JavaScript Express Application

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To start let’s create general node.js application and add Express module:

npm init -y && npm i express

Now we’ll add index.js file that implements logic of the dispatcher:

const express = require('express')
const bodyParser = require('body-parser')
const app = express()
const port = 3000

let storage = {}

function stringToHash(string) {
  var hash = 0;

  if (string.length == 0) return hash;

  for (i = 0; i < string.length; i++) {
    char = string.charCodeAt(i);
    hash = ((hash << 5) - hash) + char;
    hash = hash & hash;
  }

  return hash;
}

function nameToHash(name) {
  return stringToHash(name.firstName) ^ stringToHash(name.lastName)
}

app.use(bodyParser.json())
app.use(
  bodyParser.urlencoded({
    extended: true,
  })
)

app.post('/name', (request, response) => {
  const names = request.body
  let resp = {}
  let temp = {}
  names.forEach(name => {
    if(nameToHash(name) in storage) {
      resp[nameToHash(name)] = name
    } else {
      temp[nameToHash(name)] = name
    }
  })
  Object.keys(temp).forEach(key => storage[key] = temp[key])
  response.status(200).send(Object.values(resp))
})

app.delete('/name', (request, response) => {
  request.body.forEach(name => delete storage[nameToHash(name)])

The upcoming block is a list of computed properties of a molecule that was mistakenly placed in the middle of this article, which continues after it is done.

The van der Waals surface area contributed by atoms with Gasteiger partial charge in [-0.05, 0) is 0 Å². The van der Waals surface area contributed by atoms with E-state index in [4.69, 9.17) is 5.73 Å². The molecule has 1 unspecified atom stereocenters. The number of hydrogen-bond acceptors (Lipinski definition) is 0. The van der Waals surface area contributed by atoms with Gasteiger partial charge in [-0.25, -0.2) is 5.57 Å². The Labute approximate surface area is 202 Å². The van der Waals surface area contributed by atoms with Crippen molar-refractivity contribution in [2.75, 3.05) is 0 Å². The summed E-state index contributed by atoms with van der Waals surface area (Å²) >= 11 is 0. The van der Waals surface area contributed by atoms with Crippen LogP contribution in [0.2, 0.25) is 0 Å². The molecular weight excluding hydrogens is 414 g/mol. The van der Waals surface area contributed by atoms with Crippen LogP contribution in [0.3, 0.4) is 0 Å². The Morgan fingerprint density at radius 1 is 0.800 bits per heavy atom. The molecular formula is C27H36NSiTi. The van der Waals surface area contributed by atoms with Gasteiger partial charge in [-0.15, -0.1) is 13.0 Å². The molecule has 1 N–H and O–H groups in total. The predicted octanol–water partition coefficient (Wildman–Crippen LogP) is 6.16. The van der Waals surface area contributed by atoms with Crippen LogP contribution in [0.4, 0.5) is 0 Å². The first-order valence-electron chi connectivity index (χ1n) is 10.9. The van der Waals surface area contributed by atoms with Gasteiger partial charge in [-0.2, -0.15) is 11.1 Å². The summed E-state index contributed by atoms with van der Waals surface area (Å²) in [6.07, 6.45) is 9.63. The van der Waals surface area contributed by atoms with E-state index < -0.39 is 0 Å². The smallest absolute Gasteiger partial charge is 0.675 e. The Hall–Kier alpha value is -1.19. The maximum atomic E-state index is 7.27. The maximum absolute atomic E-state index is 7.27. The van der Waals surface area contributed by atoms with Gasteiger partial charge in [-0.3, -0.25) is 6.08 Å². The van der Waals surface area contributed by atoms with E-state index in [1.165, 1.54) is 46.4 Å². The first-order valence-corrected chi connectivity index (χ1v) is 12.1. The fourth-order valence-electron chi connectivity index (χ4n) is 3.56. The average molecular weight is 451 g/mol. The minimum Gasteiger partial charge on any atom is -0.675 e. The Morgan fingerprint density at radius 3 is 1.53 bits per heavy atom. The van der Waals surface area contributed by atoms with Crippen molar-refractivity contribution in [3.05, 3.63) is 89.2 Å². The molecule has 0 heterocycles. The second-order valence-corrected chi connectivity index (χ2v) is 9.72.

response.status(200).send("")
})

app.listen(port, () => {
  console.log(`App running on port ${port}.`)
})

Running application as node index.js with further tests in Postman confirms that the logic works similar to what we recently implemented in Java and C#. Node that server runs on port 3000:

Repeat request to see exclusion:

And cleanup:

It’s time to dockerize application – add the following Dockerfile:

FROM node:16

WORKDIR /usr/src/app

COPY package*.json ./

RUN npm install

COPY . .

EXPOSE 3000
CMD [ "node", "index.js" ]

Build image as:

docker build . -t infinisoft/dispatcher-js

As before, take a note that image size is 919MB – so far the largest.

Run application in Docker as docker run -p 3000:3000 -d infinisoft/dispatcher-js and note initial memory consumption: 16.3-13.29MiB (size changes when application starts.)

Next let’s run updated JMeter scenario (attached) to populate and clean up dispatcher cache. As before, we’ll run 100 threads in 100 cycles with 1 second ramp-up period.

On completion in 35 seconds (AMD FX-8320 with 16GB RAM) the Apache JMeter shows:

During test we’ll notice that application uses only single CPU core, 85.73MiB of RAM (which drops to 19.97 after garbage collection.)

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